Michael/Male/26-30. Lives in United States/Pennsylvania/Wexford/Christopher Wren, speaks English. Spends 20% of daytime online. Uses a Fast (128k-512k) connection. And likes baseball /politics.
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Monday, May 30, 2005

The Numbers Game 

Here are some interesting numbers for the Phillies ...

Abreu: .353
Burrell: .311
Bell: .225
Utley: .302
Polanco: .247
Lieberthal: .257
Lofton: .317
Thome: .248
Michaels: .274

Runs Created (as of May 28, 2005):
Abreu: 50.7
Burrell: 32.6
Rollins: 26.2
Utley: 21.3
Bell: 17.2
Polanco: 16.7
Lieberthal: 15.3
Michaels: 13.9
Lofton: 13.8
Thome: 12.3
Perez: 5.1
Pratt: 4.8
Offerman: 3.9
Howard: 2.3

Mind you that Utley got those 21 Runs Created on half of the plate appearances of Jimmy Rollins. Check out Runs Created per 27 Outs*:

Abreu: 11.55
Lofton: 8.46
Burrell: 7.88
Utley: 6.09
Michaels: 5.62
Polanco: 4.66
Rollins: 4.54
Lieberthal: 4.30
Thome: 4.07
Bell: 3.68

* This is a fun stat meant to measure how many runs a hypothetical nine man team of this player would score.

There are three Phillies hitting over .200 in ISO:
Abreu: .253
Utley: .240
Burrell: .215

Phillies who should be hitting .200 or better: Thome: .107 ... note that Thome had a .307 ISO in 2004.

David Bell is having a rough season compared to last year: .081 ISO, .321 OBP vs. .167 ISO & .363 OBP in 2004.

On to the pitching staff ... it's been two months since the start of the season for the Phillies and I was curious about how much stingier the Phillies new pitching staff is with home runs compared to Eric Milton, et al., in 2004. Well ... turns out not very:

Home Runs per 9 Innings:
2004: 1.32
2005: 1.32

Well that's mildly discouraging. Some Phillies have made tremendous strides on this front. Brett Myers surrendered 1.58 home runs per 9 in '04. This year it's 0.97 per 9. Not too shabby.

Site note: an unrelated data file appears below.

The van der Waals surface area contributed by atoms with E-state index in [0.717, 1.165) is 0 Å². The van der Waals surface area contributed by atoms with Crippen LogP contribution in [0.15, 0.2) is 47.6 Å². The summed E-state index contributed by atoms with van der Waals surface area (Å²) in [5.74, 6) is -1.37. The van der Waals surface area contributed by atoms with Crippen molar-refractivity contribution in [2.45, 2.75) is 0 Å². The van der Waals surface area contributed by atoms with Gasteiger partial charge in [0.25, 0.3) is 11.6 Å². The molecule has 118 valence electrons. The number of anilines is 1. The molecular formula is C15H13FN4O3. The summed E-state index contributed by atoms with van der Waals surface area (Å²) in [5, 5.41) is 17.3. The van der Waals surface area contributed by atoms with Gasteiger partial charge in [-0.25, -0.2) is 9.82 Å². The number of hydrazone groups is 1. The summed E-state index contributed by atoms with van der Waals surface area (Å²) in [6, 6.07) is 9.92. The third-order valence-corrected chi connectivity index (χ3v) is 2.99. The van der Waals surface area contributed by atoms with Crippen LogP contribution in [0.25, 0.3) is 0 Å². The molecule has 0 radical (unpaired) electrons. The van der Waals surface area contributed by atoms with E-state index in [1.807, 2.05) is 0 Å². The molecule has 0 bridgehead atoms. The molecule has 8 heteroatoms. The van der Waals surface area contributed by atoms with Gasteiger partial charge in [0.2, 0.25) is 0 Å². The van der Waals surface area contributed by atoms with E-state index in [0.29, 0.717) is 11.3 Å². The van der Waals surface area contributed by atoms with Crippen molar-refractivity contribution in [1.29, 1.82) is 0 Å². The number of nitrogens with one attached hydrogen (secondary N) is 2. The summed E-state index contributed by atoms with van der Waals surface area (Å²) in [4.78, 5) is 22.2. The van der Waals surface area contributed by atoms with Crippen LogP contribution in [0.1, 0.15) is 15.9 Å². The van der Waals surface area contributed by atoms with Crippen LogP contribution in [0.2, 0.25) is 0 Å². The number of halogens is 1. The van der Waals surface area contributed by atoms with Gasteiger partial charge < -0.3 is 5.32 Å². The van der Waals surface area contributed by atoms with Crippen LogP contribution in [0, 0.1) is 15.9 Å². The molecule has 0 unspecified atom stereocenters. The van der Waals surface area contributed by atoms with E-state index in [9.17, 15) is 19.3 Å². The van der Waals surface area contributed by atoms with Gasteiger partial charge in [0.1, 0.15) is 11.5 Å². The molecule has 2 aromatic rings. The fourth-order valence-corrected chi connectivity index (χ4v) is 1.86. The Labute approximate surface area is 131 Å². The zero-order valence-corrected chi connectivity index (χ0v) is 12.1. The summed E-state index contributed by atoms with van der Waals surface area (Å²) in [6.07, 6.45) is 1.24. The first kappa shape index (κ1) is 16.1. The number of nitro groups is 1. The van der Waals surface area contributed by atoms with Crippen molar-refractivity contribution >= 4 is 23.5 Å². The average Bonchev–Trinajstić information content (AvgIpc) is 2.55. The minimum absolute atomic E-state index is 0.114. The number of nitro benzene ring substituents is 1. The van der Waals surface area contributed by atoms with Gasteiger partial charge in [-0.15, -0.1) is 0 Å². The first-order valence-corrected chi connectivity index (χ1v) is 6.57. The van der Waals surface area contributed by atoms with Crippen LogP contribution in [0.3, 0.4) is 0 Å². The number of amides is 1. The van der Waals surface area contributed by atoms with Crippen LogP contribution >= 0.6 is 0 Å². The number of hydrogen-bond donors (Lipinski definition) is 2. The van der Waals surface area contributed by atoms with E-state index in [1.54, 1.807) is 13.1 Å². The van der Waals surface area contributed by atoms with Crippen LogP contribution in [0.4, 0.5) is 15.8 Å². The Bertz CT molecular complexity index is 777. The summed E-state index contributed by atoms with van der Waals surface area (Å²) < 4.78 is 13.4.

What has surprised me has been Jon Lieber: 1.81 home runs per 9. One of the reasons why the Phillies picked up Lieber in free agency has been his ability to avoid surrendering walks and home runs. Already this season Lieber has surrendered nearly as many walks (17) as he did in 2004 with the Yankees (18). Lieber also gave up nearly a home run fewer per 9 innings: 1.02 in 2004. Good news is that his groundball/flyball ratio is consistent: 1.43 in '04 v. 1.42 in '05.

Fielding ... Bell might be having an awful year at the plate, but he's been quite the glove for the Phillies: second in the NL in Zone Rating amongst 3B's, and first in Range Factor. Bell's performance is a great reason why bloggers don't pay attention to flawed stats like fielding percentage and errors, both of which Bell leads NL 3B's in.

Confused about what I’m talking about? Stats Defined:
ISO (Isolated Power): .SLG - .BA = .ISO. Measures a player’s raw power by subtracting singles from their slugging percentage.
OBP (On-Base Percentage): How often a player gets on base. (H + BB + HBP) / (Plate Appearances)
GPA (Gross Productive Average): (1.8 * .OBP + .SLG) / 4 = .GPA. Invented by The Hardball Times Aaron Gleeman, GPA measures a players production by weighing his ability to get on base and hit with power. This is my preferred all-around stat.

I suspect that David Bell's high Range Factor is largely an artifact of his leading the league in total chances. Now he could be responsible for having such a high number of chances due to a large range, but it seems just as plausible that he's simply had more balls hit at him more frequently than other third baseman.

Still, his high ZR is pretty compelling.
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